Commenced in January 2007
Frequency: Monthly
Edition: International
Paper Count: 2

intravenous Related Abstracts

2 Randomized Controlled Study of the Antipyretic Efficacy of Oral Paracetamol, Intravenous Paracetamol, and Intramuscular Diclofenac

Authors: Firjeeth C. Paramba, Vamanjore A. Naushad, Nishan K. Purayil, Osama H. Mohammed, Prem Chandra

Abstract:

Background: Fever is a common problem in adults visiting the emergency department. Extensive studies have been done in children comparing the efficacy of various antipyretics. However, studies on the efficacy of antipyretic drugs in adults are very scarce. To the best of our knowledge, no controlled trial has been carried out comparing the antipyretic efficacy of paracetamol (oral and intravenous) and intramuscular diclofenac in adults. Methods: In this parallel-group, open-label trial, participants aged 14–75 years presenting with fever who had a temperature of more than 38.5°C were enrolled and treated. Participants were randomly allocated to receive treatment with 1,000 mg oral paracetamol (n=145), 1,000 mg intravenous paracetamol (n=139), or 75 mg intramuscular diclofenac (n=150). The primary outcome was degree of reduction in mean oral temperature at 90 minutes. The efficacy of diclofenac versus oral and intravenous paracetamol was assessed by superiority comparison. Analysis was done using intention to treat principles. Results: After 90 minutes, all three groups showed a significant reduction in mean temperature, with intramuscular diclofenac showing the greatest reduction (−1.44 ± 0.43, 95% confidence interval [CI] −1.4 to −2.5) and oral paracetamol the least (−1.08 ± 0.51, 95% CI −0.99 to −2.2). After 120 minutes, there was a significant difference observed in the mean change from baseline temperature between the three treatment groups (P, 0.0001). Significant changes in temperature were observed in favor of intramuscular diclofenac over oral and intravenous paracetamol at each time point from 60 minutes through 120 minutes inclusive. Conclusion: Both intramuscular diclofenac and intravenous paracetamol showed superior antipyretic activity than oral paracetamol. However, in view of its ease of administration, intramuscular diclofenac can be used as a first-choice antipyretic in febrile adults in the emergency department.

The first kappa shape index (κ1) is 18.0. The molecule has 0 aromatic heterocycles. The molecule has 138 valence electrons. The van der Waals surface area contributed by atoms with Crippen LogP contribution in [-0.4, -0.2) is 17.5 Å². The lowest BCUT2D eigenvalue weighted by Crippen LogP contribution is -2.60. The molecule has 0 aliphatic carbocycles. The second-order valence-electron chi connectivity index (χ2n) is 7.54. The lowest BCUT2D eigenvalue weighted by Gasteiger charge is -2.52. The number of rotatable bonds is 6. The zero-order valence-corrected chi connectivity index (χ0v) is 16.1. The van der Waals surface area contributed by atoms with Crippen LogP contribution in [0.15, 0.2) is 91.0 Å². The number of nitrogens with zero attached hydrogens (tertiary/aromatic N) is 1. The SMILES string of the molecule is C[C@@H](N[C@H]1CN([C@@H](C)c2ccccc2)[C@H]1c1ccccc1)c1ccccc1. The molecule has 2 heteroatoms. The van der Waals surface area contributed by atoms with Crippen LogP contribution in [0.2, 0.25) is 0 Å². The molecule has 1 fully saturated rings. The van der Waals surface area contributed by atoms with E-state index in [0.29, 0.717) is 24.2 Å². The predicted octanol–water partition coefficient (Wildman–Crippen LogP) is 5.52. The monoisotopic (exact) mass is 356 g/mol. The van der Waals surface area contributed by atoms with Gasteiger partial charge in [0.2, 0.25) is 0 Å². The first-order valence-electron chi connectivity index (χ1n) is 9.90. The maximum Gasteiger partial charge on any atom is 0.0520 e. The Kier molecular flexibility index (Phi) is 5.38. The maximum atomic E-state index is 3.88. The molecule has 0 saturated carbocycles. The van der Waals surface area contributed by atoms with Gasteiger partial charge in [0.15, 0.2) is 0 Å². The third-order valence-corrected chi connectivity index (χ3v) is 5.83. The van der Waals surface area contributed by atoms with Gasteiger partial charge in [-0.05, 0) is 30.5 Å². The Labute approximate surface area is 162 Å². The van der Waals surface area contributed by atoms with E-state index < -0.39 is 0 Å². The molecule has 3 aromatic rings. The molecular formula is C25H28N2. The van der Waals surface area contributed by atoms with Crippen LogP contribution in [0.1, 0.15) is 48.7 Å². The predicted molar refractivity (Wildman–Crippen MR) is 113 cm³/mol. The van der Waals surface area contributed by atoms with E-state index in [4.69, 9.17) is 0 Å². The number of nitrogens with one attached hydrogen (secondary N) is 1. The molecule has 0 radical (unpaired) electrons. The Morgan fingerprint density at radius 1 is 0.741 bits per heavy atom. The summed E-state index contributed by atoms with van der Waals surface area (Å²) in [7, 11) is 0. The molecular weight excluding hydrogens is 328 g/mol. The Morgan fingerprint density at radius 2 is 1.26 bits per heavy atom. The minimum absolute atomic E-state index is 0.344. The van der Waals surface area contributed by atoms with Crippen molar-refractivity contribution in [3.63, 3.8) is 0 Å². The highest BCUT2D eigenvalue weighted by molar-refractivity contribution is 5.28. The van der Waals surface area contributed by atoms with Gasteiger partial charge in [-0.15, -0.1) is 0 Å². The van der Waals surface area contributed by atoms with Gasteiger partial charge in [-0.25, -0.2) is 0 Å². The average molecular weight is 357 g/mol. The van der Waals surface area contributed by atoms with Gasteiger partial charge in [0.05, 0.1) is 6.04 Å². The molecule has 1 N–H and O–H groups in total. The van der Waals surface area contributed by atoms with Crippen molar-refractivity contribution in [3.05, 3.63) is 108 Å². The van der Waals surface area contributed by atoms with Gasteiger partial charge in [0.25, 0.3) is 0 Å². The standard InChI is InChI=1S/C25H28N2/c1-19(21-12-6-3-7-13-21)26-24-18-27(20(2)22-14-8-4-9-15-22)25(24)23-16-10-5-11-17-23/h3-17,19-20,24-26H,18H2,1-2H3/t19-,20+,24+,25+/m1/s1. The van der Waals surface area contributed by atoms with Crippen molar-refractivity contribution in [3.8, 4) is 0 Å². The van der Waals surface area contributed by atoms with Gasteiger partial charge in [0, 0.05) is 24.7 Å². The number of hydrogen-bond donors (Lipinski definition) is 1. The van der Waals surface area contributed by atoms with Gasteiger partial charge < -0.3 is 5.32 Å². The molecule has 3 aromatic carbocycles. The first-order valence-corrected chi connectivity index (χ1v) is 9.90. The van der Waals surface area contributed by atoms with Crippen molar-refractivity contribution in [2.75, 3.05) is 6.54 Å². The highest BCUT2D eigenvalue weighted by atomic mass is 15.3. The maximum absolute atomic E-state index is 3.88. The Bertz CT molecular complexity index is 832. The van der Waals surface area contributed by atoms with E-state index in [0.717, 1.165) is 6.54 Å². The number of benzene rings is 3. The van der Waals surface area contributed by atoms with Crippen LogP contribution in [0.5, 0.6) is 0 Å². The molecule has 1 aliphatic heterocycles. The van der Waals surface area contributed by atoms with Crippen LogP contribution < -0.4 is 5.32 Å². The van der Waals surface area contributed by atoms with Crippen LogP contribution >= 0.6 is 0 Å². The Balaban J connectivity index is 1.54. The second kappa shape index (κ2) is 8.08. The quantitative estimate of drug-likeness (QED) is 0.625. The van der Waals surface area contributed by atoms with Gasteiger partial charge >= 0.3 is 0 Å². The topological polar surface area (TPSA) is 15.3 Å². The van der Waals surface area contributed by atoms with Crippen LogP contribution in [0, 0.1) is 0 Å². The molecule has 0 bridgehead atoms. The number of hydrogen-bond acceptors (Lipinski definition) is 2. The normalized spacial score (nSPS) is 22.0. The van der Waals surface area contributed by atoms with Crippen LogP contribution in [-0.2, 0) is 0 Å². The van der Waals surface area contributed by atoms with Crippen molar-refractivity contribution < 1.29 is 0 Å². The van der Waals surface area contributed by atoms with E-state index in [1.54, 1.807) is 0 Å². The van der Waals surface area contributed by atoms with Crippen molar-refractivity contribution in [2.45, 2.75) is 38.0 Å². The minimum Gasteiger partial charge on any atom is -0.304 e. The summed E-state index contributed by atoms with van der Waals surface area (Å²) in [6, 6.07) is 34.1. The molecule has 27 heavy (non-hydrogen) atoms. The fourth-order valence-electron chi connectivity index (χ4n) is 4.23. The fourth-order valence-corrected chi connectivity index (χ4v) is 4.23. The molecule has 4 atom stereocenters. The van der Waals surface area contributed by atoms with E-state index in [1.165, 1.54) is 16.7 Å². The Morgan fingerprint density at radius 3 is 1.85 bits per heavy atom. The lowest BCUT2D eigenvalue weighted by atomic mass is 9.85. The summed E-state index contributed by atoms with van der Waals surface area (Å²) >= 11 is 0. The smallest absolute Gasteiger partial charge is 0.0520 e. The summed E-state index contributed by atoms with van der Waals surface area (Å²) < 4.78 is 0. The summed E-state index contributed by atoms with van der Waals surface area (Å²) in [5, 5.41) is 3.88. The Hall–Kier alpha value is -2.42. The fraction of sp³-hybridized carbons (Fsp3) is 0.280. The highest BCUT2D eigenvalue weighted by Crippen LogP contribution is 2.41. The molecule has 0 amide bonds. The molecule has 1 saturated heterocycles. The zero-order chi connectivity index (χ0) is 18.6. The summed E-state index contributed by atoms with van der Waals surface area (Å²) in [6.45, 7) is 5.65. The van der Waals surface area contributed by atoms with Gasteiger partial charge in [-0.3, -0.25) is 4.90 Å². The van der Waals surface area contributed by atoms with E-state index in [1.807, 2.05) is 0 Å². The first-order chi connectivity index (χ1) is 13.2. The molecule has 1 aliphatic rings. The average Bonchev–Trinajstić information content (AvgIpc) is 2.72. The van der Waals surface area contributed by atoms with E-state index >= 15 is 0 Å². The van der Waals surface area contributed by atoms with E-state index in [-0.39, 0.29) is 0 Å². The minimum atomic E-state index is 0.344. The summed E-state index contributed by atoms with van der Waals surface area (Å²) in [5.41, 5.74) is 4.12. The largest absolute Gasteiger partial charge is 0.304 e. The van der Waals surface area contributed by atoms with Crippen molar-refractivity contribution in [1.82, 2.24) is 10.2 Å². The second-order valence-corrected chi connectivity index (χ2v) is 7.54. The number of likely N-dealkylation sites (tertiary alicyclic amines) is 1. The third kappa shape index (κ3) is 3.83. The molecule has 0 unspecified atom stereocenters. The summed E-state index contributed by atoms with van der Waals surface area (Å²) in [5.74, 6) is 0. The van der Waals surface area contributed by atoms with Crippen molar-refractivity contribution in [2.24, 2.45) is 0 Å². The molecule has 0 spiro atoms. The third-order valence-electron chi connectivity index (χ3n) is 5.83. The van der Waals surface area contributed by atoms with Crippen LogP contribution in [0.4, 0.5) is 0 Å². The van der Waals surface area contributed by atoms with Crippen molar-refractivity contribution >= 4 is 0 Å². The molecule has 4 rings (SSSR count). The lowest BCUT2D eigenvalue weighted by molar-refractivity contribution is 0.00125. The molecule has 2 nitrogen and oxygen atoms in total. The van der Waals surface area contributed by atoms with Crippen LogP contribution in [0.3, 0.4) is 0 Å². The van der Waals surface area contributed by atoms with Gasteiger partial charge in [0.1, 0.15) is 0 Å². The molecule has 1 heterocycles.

Keywords: Emergency Department, antipyretic, intramuscular, intravenous, paracetamol, diclofenac

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1 Prescription of Maintenance Fluids in the Emergency Department

Authors: Adrian Craig, Jonathan Easaw, Rose Jordan, Ben Hall

Abstract:

The prescription of intravenous fluids is a fundamental component of inpatient management, but it is one which usually lacks thought. Fluids are a drug, which like any other can cause harm when prescribed inappropriately or wrongly. However, it is well recognised that it is poorly done, especially in the acute portals. The National Institute for Health and Care Excellence (NICE) recommends 1mmol/kg of potassium, sodium, and chloride per day. With various options of fluids, clinicians tend to face difficulty in choosing the most appropriate maintenance fluid, and there is a reluctance to prescribe potassium as part of an intravenous maintenance fluid regime. The aim was to prospectively audit the prescription of the first bag of intravenous maintenance fluids, the use of urea and electrolytes results to guide the choice of fluid and the use of fluid prescription charts, in a busy emergency department of a major trauma centre in Stoke-on-Trent, United Kingdom. This was undertaken over a week in early November 2016. Of those prescribed maintenance fluid only 8.9% were prescribed a fluid which was most appropriate for their daily electrolyte requirements. This audit has helped to highlight further the issues that are faced in busy Emergency Departments within hospitals that are stretched and lack capacity for prompt transfer to a ward. It has supported the findings of NICE, that emergency admission portals such as Emergency Departments poorly prescribed intravenous fluid therapy. The findings have enabled simple steps to be taken to educate clinicians about their fluid of choice. This has included: posters to remind clinicians to consider the urea and electrolyte values before prescription, suggesting the inclusion of a suggested intravenous fluid of choice in the prescription chart of the trust and the inclusion of a session within the introduction programme revising intravenous fluid therapy and daily electrolyte requirements. Moving forward, once the interventions have been implemented then, the data will be reaudited in six months to note any improvement in maintenance fluid choice. Alongside this, an audit of the rate of intravenous maintenance fluid therapy would be proposed to further increase patient safety by avoiding unintentional fluid overload which may cause unnecessary harm to patients within the hospital. In conclusion, prescription of maintenance fluid therapy was poor within the Emergency Department, and there is a great deal of opportunity for improvement. Therefore, the measures listed above will be implemented and the data reaudited.

Keywords: Trauma, Emergency Medicine, Electrolyte, Maintenance, Fluid, Emergency Department, Major trauma, intravenous, potassium, sodium, chloride, fluid therapy

Procedia PDF Downloads 227